by Mr Abhishek Aggarwal (MBA graduated student), Mr Rohit Kadam (MBA graduated student) and Assoc Prof Lawrence Loh

Publication Date: 09/05/2013 

Yamato Transport, Japan's leading parcel delivery company, experienced internationalization and geographical diversification issues. When it launched its operations in Singapore in 2010 with a view to further branching out into Southeast Asia, the company faced challenges owing to different cultural and social landscapes, difficulties penetrating a small and saturated market, and problems hiring manpower aligned with the company's business model. The key success factors for Yamato Transport in Japan and their applicability in Singapore are analyzed. What will it take for Yamato Transport to succeed in Singapore when pitted against the mighty SingPost?

For NUS Business School: (Faculty only) 
To obtain a free copy of the case, please contact Ms Kwok Siew Geok (bizksg@nus.edu.sg)


Balancing Stakeholder Interests at the Indonesian Railways

by Dr Marleen Dieleman

Publication Date:19/04/2013

The chief executive responsible for the Indonesian railways, a state-owned enterprise, is under pressure to show profits, but he also needs to balance widely diverging stakeholder expectations that include inexpensive transportation and excellent customer service. The government subsidizes the railway's passenger travel segment and has capped its fare prices, which has turned the railway's mainstay into a loss-making business. The chief executive wonders how to best trade off the different stakeholder expectations. He needs to develop a plan to present to the minister for State-Owned Enterprises.

For NUS Business School: (Faculty only) 
To obtain a free copy of the case, please contact Ms Kwok Siew Geok (bizksg@nus.edu.sg)


Healthway Medical

by Mr Noel Yeo (participant, Asia-Pacific EMBA Intake 21) and Assoc Prof Singfat Chu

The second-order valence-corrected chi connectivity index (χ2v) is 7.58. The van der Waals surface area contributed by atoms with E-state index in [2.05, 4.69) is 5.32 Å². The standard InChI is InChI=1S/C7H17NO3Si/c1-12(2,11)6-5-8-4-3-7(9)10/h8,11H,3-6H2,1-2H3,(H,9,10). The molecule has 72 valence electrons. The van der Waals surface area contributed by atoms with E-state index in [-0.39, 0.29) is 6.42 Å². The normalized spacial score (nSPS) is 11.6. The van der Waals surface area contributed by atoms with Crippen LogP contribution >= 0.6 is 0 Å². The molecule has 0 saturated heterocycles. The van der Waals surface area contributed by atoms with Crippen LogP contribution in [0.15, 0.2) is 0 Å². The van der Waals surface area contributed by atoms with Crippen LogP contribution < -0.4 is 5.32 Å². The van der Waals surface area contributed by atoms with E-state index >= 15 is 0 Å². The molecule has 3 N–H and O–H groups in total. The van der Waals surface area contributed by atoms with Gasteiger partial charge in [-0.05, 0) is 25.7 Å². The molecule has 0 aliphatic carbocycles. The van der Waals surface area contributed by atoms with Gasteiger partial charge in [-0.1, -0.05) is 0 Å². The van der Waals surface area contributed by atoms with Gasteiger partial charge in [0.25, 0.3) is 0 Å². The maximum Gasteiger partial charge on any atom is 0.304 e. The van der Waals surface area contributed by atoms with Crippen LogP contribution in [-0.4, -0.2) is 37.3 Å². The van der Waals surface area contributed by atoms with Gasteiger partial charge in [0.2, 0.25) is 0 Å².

Publication Date: 09/04/2013

A small publicly listed company is entertaining the idea of adding nursing home management to its medical value chain, which is currently focused on consultation. Management must rely on simulation in order to determine the feasibility of operating a nursing home according to admissions protocol and subsidies granted by a governmental agency.

For NUS Business School: (Faculty only) 
To obtain a free copy of the case, please contact Ms Kwok Siew Geok (bizksg@nus.edu.sg) 


EU Holidays

by Mr Yew Hoong Wong (participant, Asia-Pacific EMBA Intake 21) and Assoc Prof Singfat Chu

Publication Date: 18/03/2013

An up-and-coming travel agency faces the dilemma of offering maximum customer satisfaction while keeping its operating cost (e.g., fees for its tour guides) low. This case requires the development of an optimization template, which will advise management on the optimal assignment of tour leaders (within constraints of their availability and required rest periods) and generate maximum satisfaction among the customers.

For NUS Business School: (Faculty only) 
To obtain a free copy of the case, please contact Ms Kwok Siew Geok (bizksg@nus.edu.sg) 


Goran Kapicic at Actavis China

by Mr Joo Yong Lowe

Publication Date: 22/02/2013